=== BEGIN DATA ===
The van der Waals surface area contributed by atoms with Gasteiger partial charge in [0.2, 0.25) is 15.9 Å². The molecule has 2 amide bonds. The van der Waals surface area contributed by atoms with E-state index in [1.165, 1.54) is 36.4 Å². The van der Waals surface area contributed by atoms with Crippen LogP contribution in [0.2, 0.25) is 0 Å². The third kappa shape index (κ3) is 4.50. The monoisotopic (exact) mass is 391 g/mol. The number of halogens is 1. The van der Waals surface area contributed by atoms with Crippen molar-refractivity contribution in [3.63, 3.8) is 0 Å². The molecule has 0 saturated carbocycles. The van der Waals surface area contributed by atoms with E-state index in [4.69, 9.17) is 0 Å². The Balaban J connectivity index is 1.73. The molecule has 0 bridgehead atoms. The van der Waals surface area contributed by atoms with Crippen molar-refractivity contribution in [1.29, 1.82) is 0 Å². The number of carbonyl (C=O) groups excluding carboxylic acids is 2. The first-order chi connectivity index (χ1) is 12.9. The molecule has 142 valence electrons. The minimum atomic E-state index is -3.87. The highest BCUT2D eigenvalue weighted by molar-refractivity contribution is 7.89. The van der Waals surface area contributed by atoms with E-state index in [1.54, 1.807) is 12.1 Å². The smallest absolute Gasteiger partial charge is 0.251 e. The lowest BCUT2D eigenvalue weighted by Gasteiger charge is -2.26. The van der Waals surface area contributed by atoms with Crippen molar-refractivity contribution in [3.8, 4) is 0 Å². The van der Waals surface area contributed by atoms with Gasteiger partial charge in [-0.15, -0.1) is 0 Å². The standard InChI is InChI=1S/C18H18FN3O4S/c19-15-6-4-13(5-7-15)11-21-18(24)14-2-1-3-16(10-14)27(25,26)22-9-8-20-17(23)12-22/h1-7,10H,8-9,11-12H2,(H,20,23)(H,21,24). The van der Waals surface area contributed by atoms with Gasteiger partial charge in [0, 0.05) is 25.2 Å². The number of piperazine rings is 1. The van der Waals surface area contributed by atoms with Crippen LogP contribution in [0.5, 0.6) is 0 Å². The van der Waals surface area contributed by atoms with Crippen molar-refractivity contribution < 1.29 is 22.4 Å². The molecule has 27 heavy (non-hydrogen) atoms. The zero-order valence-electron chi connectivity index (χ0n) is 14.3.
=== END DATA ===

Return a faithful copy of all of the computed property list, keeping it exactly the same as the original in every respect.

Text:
The van der Waals surface area contributed by atoms with Gasteiger partial charge in [0.2, 0.25) is 15.9 Å². The molecule has 2 amide bonds. The van der Waals surface area contributed by atoms with E-state index in [1.165, 1.54) is 36.4 Å². The van der Waals surface area contributed by atoms with Crippen LogP contribution in [0.2, 0.25) is 0 Å². The third kappa shape index (κ3) is 4.50. The monoisotopic (exact) mass is 391 g/mol. The number of halogens is 1. The van der Waals surface area contributed by atoms with Crippen molar-refractivity contribution in [3.63, 3.8) is 0 Å². The molecule has 0 saturated carbocycles. The van der Waals surface area contributed by atoms with E-state index in [4.69, 9.17) is 0 Å². The Balaban J connectivity index is 1.73. The molecule has 0 bridgehead atoms. The van der Waals surface area contributed by atoms with Crippen molar-refractivity contribution in [1.29, 1.82) is 0 Å². The number of carbonyl (C=O) groups excluding carboxylic acids is 2. The first-order chi connectivity index (χ1) is 12.9. The molecule has 142 valence electrons. The minimum atomic E-state index is -3.87. The highest BCUT2D eigenvalue weighted by molar-refractivity contribution is 7.89. The van der Waals surface area contributed by atoms with E-state index in [1.54, 1.807) is 12.1 Å². The smallest absolute Gasteiger partial charge is 0.251 e. The lowest BCUT2D eigenvalue weighted by Gasteiger charge is -2.26. The van der Waals surface area contributed by atoms with Crippen molar-refractivity contribution in [3.8, 4) is 0 Å². The van der Waals surface area contributed by atoms with Gasteiger partial charge in [-0.15, -0.1) is 0 Å². The standard InChI is InChI=1S/C18H18FN3O4S/c19-15-6-4-13(5-7-15)11-21-18(24)14-2-1-3-16(10-14)27(25,26)22-9-8-20-17(23)12-22/h1-7,10H,8-9,11-12H2,(H,20,23)(H,21,24). The van der Waals surface area contributed by atoms with Gasteiger partial charge in [0, 0.05) is 25.2 Å². The number of piperazine rings is 1. The van der Waals surface area contributed by atoms with Crippen LogP contribution in [0.5, 0.6) is 0 Å². The van der Waals surface area contributed by atoms with Crippen molar-refractivity contribution < 1.29 is 22.4 Å². The molecule has 27 heavy (non-hydrogen) atoms. The zero-order valence-electron chi connectivity index (χ0n) is 14.3.